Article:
Thrown Range: N/A
Price: 12gp
Weight: 3lbs
Group: Light Blade
Properties: Off hand, +2 to Bluff checks for concealment, +1d6 damage on sneak attacks

Remember your DM is called Dungeon Master for a reason, so just check in on him with this.

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Just for clarification the 3lbs is only because the rest of the rig. The actual blade would weigh about 7 ounces 

Come to 4ENCLAVE for a fan based 4th Edition Community.

 

I think the ultimate answer in terms of rules for new things is that the game is open-ended and you can always just make up something new. As for costs of hiring people to do things for you, 4e is a bit vague on that, though Mordenkainen's Magnificent Emporium IIRC has the rules for hirelings and henchmen. Basically if you assume a similar item is priced reasonably, then the labor to make a specialized item is going to be proportional. As Felorn says, a special dagger will require some workmanship and thus you'll have to hire someone, and they'll cost more than a generic dagger, but probably not a HUGE amount more.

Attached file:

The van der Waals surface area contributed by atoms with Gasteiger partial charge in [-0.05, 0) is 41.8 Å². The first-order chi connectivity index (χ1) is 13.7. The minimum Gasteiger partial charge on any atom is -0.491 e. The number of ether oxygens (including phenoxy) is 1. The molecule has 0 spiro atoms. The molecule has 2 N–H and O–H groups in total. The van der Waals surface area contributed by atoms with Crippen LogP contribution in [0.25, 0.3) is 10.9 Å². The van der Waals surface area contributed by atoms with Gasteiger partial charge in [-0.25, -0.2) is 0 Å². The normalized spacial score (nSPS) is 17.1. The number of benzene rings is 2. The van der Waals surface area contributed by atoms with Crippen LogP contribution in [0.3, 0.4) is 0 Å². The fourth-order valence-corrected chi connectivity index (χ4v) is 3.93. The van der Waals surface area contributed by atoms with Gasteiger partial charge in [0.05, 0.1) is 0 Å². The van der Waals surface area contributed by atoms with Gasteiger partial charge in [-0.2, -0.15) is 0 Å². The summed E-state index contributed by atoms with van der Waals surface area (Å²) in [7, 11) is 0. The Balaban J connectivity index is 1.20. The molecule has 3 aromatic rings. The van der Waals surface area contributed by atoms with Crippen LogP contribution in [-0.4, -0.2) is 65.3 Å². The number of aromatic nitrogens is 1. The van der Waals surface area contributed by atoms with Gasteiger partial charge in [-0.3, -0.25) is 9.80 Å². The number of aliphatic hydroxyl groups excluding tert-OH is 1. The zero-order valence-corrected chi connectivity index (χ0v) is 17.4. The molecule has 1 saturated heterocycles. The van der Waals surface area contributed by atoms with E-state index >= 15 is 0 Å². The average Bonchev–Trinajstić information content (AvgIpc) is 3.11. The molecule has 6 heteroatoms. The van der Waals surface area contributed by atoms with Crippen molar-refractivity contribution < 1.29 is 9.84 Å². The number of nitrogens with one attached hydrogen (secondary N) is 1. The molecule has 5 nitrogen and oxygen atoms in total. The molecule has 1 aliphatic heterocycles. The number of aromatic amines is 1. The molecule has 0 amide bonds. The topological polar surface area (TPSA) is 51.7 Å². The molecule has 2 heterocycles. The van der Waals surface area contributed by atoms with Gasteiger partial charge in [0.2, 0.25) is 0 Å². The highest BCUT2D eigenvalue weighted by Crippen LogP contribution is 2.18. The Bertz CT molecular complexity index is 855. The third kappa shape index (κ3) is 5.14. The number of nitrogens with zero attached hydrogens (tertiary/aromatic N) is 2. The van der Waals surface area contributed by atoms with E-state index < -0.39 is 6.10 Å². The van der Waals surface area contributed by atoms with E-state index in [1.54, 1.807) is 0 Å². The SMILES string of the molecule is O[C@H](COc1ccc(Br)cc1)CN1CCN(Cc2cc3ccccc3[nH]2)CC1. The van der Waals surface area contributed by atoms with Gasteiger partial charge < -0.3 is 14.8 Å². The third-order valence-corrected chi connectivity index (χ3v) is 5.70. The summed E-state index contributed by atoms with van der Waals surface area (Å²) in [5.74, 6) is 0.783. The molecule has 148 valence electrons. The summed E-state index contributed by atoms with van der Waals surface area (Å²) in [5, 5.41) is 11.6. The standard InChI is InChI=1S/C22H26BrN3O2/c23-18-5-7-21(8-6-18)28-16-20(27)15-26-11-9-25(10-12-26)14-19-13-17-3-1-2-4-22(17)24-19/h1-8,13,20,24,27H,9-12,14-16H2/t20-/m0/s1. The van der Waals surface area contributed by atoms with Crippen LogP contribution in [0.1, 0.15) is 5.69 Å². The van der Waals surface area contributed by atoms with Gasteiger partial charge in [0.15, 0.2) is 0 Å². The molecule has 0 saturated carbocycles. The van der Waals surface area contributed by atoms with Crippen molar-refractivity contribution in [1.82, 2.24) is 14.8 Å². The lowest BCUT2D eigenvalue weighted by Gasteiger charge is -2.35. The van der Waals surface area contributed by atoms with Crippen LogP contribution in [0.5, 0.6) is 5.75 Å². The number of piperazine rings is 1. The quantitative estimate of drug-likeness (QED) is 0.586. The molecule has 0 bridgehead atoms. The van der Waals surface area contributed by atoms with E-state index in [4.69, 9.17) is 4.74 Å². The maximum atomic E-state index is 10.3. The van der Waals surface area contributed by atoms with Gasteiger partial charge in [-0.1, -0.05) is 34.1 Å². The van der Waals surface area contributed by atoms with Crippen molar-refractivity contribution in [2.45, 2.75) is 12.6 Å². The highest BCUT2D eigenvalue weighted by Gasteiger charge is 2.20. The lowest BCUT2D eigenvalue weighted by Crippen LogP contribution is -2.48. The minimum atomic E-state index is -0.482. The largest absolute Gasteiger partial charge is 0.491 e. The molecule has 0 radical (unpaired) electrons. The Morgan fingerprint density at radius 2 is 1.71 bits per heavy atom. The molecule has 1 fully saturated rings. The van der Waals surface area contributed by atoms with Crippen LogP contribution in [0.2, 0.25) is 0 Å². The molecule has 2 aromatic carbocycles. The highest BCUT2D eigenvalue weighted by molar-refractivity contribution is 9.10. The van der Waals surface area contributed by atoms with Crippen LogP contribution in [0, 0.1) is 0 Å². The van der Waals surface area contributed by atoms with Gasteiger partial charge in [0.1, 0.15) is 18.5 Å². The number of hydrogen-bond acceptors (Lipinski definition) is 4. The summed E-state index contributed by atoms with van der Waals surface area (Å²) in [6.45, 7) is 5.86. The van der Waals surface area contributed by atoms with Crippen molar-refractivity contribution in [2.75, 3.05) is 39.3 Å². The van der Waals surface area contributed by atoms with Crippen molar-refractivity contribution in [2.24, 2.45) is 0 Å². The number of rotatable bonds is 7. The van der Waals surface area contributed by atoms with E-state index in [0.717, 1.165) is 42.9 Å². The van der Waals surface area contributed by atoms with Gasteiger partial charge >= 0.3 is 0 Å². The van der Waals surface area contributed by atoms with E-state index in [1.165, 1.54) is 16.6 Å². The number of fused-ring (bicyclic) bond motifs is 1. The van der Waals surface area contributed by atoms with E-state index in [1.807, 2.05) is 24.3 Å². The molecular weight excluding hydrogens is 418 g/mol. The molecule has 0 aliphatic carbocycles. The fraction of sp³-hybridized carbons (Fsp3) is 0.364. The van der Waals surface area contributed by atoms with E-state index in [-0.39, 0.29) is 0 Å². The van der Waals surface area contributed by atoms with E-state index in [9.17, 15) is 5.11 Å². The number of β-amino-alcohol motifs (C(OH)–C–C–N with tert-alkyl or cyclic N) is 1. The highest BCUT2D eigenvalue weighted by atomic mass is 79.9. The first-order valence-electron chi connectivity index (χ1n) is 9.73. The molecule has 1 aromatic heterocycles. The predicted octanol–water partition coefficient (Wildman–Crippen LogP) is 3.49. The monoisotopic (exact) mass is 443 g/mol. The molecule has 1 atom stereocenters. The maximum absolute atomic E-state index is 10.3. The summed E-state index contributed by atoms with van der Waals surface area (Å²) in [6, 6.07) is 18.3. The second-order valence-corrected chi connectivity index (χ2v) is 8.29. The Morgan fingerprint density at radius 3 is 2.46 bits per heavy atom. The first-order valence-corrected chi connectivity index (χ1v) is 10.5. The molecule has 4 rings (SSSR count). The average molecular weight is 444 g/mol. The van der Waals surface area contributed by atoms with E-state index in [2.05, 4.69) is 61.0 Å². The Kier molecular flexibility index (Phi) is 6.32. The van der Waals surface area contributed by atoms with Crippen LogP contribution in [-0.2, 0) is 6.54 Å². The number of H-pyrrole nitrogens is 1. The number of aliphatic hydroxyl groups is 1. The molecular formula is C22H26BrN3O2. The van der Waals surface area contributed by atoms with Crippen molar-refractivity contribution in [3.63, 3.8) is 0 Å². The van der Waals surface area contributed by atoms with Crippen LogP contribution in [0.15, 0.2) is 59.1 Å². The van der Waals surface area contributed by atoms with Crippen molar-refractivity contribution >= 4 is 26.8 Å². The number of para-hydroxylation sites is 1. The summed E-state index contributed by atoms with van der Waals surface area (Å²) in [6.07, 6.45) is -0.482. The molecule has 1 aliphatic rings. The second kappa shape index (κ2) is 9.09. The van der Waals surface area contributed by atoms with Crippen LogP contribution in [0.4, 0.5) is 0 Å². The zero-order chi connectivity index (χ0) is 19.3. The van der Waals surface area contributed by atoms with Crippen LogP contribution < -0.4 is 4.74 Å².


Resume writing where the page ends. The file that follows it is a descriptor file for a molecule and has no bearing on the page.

You can also think of these things more in terms of story. What does the PC have to do to get this task done? What sorts of adventure might that entail? Maybe you have to find a special and hard-to-find bladesmith. Maybe the assassin's guild gets a bit curious about why your character is making concealed weapons. Maybe some guy you asked for information from narked you out to the local constabulary (very suspicious about concealed weapons). The details of who charges what, etc may not even be that significant. Where the whole thing leads and what adventures arise out of it is the interesting part, and there are no rules for that! Just imagination ;)
That is not dead which may eternal lie
Something for the DM to consider is that GOLD is an important resource as characters level up and it is assummed that the characters will be spending GOLD on equipment and magic items.